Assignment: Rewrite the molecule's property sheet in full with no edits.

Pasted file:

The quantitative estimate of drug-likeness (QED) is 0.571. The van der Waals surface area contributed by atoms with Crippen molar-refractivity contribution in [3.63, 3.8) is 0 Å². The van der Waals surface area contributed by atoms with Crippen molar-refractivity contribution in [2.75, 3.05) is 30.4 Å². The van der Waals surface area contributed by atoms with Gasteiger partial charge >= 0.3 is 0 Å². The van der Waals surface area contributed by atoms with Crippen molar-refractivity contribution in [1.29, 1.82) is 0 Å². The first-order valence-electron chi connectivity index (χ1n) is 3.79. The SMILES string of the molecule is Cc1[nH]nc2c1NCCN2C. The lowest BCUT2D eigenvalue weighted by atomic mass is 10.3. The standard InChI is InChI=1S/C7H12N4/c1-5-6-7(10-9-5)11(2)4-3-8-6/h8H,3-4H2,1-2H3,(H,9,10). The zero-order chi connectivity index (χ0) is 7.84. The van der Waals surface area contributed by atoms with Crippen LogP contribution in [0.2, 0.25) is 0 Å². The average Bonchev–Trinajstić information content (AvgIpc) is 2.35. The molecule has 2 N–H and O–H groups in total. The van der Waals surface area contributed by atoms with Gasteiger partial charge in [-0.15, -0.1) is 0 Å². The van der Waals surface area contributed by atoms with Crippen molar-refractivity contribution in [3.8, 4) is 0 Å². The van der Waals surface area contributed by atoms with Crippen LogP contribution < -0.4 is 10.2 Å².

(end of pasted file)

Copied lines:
The quantitative estimate of drug-likeness (QED) is 0.571. The van der Waals surface area contributed by atoms with Crippen molar-refractivity contribution in [3.63, 3.8) is 0 Å². The van der Waals surface area contributed by atoms with Crippen molar-refractivity contribution in [2.75, 3.05) is 30.4 Å². The van der Waals surface area contributed by atoms with Gasteiger partial charge >= 0.3 is 0 Å². The van der Waals surface area contributed by atoms with Crippen molar-refractivity contribution in [1.29, 1.82) is 0 Å². The first-order valence-electron chi connectivity index (χ1n) is 3.79. The SMILES string of the molecule is Cc1[nH]nc2c1NCCN2C. The lowest BCUT2D eigenvalue weighted by atomic mass is 10.3. The standard InChI is InChI=1S/C7H12N4/c1-5-6-7(10-9-5)11(2)4-3-8-6/h8H,3-4H2,1-2H3,(H,9,10). The zero-order chi connectivity index (χ0) is 7.84. The van der Waals surface area contributed by atoms with Crippen LogP contribution in [0.2, 0.25) is 0 Å². The average Bonchev–Trinajstić information content (AvgIpc) is 2.35. The molecule has 2 N–H and O–H groups in total. The van der Waals surface area contributed by atoms with Gasteiger partial charge in [-0.15, -0.1) is 0 Å². The van der Waals surface area contributed by atoms with Crippen molar-refractivity contribution in [3.8, 4) is 0 Å². The van der Waals surface area contributed by atoms with Crippen LogP contribution < -0.4 is 10.2 Å².